Staying in a Sicilian Village

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Sant’Ambrogio in Sicily

For this second trip to Sicily, we decided to stay in a small village for a week. We found Sant’Ambrogio through a website called Sicilian Experience. The idea is to give people a better sense of this amazing island by getting to know the people, the land and the local traditions that are in danger of disappearing.
Sant’Ambrogio has dwindled down to a population of 250 people and there is not much here to keep the young people from leaving. Carmelina Ricciardello is trying to change this by promoting eco-tourism in the town. Sant’Ambrogio only has one restaurant, one small bar and a very small grocery store. But, it is a picturesque hill town situated above a beautiful coastline at the foot of the Madonie Mountains. It’s also not far from the more popular town of Cefalù, which can be crowded with tourists most of the year.
Today we took a long walk up a steep hill to visit Giulio, who makes ricotta cheese the traditional way. As he worked hard heating up the milk—from his own herd of goats, he explained his methods for making the cheese. Although it helped that I could translate, Giulio’s enthusiasm and hand gestures were almost enough for everyone to understand. He was very organized with the tools of his trade, and was adamant about keeping everything clean. Yet, he was fun to watch, he could pause and explain things and he made us taste the cheese during the different processes.
Just when he was about to finish his batch, a few friends dropped by for cheese and conversation. They also brought Giulio some coffee and other goodies for the pauses between the different tasks. Everyone had a nice visit—drinking the coffee or Giulio’s homemade wine and sampling the fresh cheese at its different stages.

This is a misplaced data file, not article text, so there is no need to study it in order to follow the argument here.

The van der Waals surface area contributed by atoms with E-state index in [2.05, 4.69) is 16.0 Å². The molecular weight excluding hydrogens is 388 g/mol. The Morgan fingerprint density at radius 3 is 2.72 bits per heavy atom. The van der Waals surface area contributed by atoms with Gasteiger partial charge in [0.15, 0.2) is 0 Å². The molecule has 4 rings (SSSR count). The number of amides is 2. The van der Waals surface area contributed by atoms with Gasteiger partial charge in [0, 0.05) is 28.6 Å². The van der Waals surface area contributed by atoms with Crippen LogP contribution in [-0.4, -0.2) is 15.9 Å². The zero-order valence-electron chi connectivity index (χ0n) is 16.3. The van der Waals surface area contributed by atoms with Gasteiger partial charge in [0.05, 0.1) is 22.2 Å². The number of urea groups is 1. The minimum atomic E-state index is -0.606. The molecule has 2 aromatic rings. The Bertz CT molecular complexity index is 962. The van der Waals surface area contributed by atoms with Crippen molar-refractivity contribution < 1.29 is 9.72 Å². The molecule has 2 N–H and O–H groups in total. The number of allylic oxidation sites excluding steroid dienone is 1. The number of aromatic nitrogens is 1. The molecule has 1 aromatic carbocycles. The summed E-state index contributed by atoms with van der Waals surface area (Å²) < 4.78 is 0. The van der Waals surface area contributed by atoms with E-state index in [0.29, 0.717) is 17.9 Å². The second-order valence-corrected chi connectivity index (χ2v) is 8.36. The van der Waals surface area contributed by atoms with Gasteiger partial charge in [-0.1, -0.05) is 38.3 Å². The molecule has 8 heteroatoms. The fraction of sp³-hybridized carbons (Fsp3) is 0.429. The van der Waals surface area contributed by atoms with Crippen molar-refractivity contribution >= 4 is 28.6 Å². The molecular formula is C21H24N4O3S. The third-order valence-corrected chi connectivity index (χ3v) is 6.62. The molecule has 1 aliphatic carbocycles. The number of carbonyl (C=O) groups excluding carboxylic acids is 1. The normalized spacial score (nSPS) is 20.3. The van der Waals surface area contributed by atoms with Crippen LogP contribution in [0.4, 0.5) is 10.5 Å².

The word, ricotta, means recooked, so the cheese goes through a delicate second cooking stage. It’s very important to balance the heat with the right amount of hot water and salt. Although Giulio measures the salt carefully, he manages the rest by sight, touch and years of experience. He learned his craft from his father and his grandparents. Even his grandmother was an expert at making Sicilian cheeses.
It was interesting to see how fresh ricotta is made, but it was even more fun to be part of a daily routine in the life of a Sicilian. The people from this small village are warm and friendly, and their hospitality is genuine. In the town of Sant’Ambrogio, you have a chance to get to know the grocer, the family that runs the delicious pizza restaurant and the gang that hangs out at the bar. It all depends on how much time you spend in the town. If you want to get a feel for small town life and older traditions, with the help of a local host, I highly recommend trying the Sicilian Experience (www.sicilianexperience.com).
Below: Giulio the cheese maker, sampling the first stage of cheese, nearby Castelbuono, and two guys enjoying the village life

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About msraaka

I am a writer, ESL teacher and desktop publishing consultant living in the Pacific Northwest. After our first visit to Italy, my husband Bob and I have found ways to spend more and more time there. We love the people, the language, the food, architecture, art and the history of this amazing place.
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2 Responses to Staying in a Sicilian Village

  1. David Gili says:

    You guys are incredible! What a terrific experience. I especially like the description of driving in Sicily. Che corragio!

  2. Margherita says:

    Dear Martha, I just read the description you did about your holiday in S.Ambrogio…it is amazing for us to hear all this beautiful words…We are so happy about that! And really hope to see you one day…I’m sure I’ll keep riding your blog…It is a nice way to keep in touch with you!
    Thank you again
    Margherita from Sicilian Experience

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